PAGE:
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Rev. Thomas HOOKER

Male 1586 - 1647  (61 years)


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  • Name Thomas HOOKER 
    Title Rev. 
    Born 7 Jul 1586  Marefield, Tilton, Leicestershire, England Find all individuals with events at this location 
    Gender Male 
    Died 7 Jul 1647  Hartford, Hartford County, CT Find all individuals with events at this location 
    Notes 

    • (1) http://www.harvardsquarelibrary.org/chistory/section61hooker.htm:

      The Reverend THOMAS HOOKER, the first minister of Cambridge, and the father of the colony, as well as of the churches, of Connecticut, was born at Marfield [sic; should be Marefield], in Leicestershire, in 1586. He was educated at Emanuel College, Cambridge, in England, where he was afterwards promoted to a fellowship, in which office ?he acquitted himself with such ability and faithfulness, as commanded universal approbation and applause.? Upon his leaving the University, he preached occasionally for some time in London; till, at length, in 1626, he was chosen Lecturer at Chelmsford. Here he preached, with great success, for several years, and was so well beloved by the neighbouring clergy, that, when the Bishop of London silenced him for Nonconformity, forty-seven of them signed a petition in his favour, testifying, That Mr. Hooker was orthodox in doctrine, honest and sober in his life and conversation, of a peaceable disposition, and no ways turbulent or factious. But this petition had no effect on the imperious and inexorable Laud. Mr. Hooker was constrained to lay down his ministry; and he set up a Grammar School at a village in the neighbourhood of Chelmsford. At the next visitation, however, he was cited by the Bishop to appear before the High Commission Court. Thus cruelly persecuted, he absconded, and went to Holland, where he lived two or three years, preaching sometimes at Delft, and sometimes at Rotterdam.

      In 1633, he came to New-England; and, though he had been "ordained presbyter by a bishop in England," he was ordained "then again by the brethren at New-Town." He was a man of "the most exemplary piety, self-denial, patience, and goodness. In his day, he was one of the most animated and powerful preachers in New England. In his sermons, he was searching, experimental, and practical." In disputation he was eminent. During his residence in Holland, he became intimately acquainted with the celebrated Dr. Ames, author of Medulla Theologiae, who declared, that "though he had been acquainted with many scholars, of divers nations, yet he never met with Mr. Hooker?s equal, either for preaching, or for disputing." In prayer he excelled. "In conversation he was pleasant and entertaining, but always grave. He was exceedingly prudent in the management of church discipline. He was affable, condescending, and charitable; yet his appearance and conduct were with such becoming majesty, authority, and prudence, that he could do more with a word, or a look, than other men could do with a severe discipline." It was not uncommon for him to give away five or ten pounds, at a time, to persons in indigence. He died of an epidemical fever, July 7, 1647, aetat. LXII. "He had for many years enjoyed a comfortable assurance of his renewed estate, and when dying said, I am going to receive mercy. He closed his own eyes, and appeared to die with a smile on his countenance." He published, in his life time, several practical treatises; and his friends, after his death, published several of his sermons, which were well received. "Mr. Hooker?s books (says a contemporary writer) are of great request among the faithful people of Christ." His principal work, entitled, "A Survey of the summe of Church-Discipline," was transcribed "under the eye and exact review of the eminently accomplisht author himselfe," and sent over to be published in England, about a year before his death. "But it was then buried," says Dr. Goodwin, "in the rude waves of the vast ocean, with many precious saints on their passage hither." Another copy of it, however, was sent to England, and published in 1648, under the inspection of the celebrated Dr. Thomas Goodwin, (a member of the Assembly of Divines at Westminster, and some time President of Magdalen College in Oxford) who says, "As touching this Treatise and the worthy author of it, to preface any thing, by commendation of either were to lay paint upon burnished marble, or add light unto the sun." There is no inscription on Mr. Hooker?s tombstone. An historian, who, in general, is not entitled to credence, says truly: "The tomb of Mr. Hooker is viewed with great reverence."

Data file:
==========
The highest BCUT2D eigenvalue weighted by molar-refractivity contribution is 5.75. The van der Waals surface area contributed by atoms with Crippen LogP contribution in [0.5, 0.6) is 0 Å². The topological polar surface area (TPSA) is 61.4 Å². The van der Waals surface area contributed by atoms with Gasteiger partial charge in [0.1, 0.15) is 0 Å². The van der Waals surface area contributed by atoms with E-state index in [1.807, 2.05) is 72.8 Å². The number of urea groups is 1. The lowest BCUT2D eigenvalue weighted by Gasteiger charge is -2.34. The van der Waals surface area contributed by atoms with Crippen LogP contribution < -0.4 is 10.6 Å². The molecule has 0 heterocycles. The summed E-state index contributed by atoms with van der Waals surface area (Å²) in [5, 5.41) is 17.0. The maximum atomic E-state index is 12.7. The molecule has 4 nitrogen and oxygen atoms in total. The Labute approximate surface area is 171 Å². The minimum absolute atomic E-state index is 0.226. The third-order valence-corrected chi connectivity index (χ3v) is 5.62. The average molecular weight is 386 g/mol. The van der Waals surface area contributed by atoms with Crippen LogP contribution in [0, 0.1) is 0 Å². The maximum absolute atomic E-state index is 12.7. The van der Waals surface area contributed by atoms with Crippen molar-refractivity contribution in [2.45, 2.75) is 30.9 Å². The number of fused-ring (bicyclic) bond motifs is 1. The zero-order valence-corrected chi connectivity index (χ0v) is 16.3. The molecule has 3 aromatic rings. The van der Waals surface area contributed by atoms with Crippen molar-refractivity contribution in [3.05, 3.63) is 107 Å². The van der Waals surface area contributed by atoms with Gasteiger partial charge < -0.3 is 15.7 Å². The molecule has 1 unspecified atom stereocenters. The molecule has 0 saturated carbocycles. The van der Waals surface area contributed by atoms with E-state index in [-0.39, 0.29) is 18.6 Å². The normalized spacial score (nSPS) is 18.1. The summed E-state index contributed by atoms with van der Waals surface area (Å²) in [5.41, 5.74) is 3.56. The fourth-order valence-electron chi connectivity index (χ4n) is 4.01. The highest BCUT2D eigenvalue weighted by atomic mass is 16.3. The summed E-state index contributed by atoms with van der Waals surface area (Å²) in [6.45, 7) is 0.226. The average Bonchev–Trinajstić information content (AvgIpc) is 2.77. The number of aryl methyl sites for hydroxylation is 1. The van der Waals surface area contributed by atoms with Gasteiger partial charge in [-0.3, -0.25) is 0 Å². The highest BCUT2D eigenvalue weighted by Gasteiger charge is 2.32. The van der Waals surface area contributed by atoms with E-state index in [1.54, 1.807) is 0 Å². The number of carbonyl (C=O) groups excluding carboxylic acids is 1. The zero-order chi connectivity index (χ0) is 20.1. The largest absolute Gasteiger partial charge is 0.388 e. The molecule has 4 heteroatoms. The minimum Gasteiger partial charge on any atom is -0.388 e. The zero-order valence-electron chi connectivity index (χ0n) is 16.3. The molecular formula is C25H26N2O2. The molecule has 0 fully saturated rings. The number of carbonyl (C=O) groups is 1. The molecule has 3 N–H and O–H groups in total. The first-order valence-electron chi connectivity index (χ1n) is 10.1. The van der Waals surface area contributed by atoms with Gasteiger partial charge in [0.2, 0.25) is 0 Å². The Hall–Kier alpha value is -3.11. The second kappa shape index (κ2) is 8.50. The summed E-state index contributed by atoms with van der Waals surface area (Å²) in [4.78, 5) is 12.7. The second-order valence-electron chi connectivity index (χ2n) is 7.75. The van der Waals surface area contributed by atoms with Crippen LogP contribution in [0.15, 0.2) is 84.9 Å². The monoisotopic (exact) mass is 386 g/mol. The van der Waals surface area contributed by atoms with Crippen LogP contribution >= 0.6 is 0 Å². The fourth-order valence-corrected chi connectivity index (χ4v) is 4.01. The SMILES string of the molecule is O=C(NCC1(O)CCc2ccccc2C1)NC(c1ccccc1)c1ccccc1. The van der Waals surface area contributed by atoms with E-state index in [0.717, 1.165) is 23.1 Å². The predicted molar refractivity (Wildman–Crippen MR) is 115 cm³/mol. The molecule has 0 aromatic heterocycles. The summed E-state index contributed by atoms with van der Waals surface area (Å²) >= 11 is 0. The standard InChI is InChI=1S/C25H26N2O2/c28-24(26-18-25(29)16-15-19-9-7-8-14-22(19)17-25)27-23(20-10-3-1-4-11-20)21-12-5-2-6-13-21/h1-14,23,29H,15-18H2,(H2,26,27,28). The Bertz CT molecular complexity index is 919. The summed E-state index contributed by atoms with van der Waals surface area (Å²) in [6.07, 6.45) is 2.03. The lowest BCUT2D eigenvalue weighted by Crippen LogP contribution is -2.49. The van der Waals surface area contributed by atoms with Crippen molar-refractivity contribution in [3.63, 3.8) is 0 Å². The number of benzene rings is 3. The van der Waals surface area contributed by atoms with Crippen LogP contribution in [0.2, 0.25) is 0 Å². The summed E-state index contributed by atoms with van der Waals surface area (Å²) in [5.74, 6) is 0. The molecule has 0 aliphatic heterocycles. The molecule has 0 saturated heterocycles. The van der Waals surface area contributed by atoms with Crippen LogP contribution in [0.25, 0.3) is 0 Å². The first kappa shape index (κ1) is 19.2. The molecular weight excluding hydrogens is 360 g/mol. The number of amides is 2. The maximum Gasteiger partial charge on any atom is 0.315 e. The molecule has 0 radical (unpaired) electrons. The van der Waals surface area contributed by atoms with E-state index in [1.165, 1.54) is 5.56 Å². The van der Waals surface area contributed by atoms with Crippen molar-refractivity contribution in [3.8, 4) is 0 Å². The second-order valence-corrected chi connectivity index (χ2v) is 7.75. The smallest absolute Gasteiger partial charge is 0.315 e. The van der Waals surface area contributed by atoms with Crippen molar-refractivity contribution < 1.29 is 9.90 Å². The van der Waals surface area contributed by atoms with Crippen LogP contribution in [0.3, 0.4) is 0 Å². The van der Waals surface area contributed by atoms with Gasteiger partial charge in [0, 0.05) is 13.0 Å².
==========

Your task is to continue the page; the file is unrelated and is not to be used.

Person ID I4767  Frost, Gilchrist and Related Families
    Last Modified 25 Sep 2017 

    Family Susanna GARBRAND,   b. Abt 1593, England Find all individuals with events at this location,   d. 17 May 1676, Farmington, Hartford County, CT Find all individuals with events at this location  (Age ~ 83 years) 
    Married 3 Apr 1621  Amersham St. Mary, Buckinghamshire, England Find all individuals with events at this location 
    Children 
     1. Joanna HOOKER,   b. Abt 1622,   d. 28 Apr 1647, Cambridge, Middlesex County, MA Find all individuals with events at this location  (Age ~ 25 years)  [natural]
    Last Modified 25 Sep 2017 16:19:23 
    Family ID F2749  Group Sheet  |  Family Chart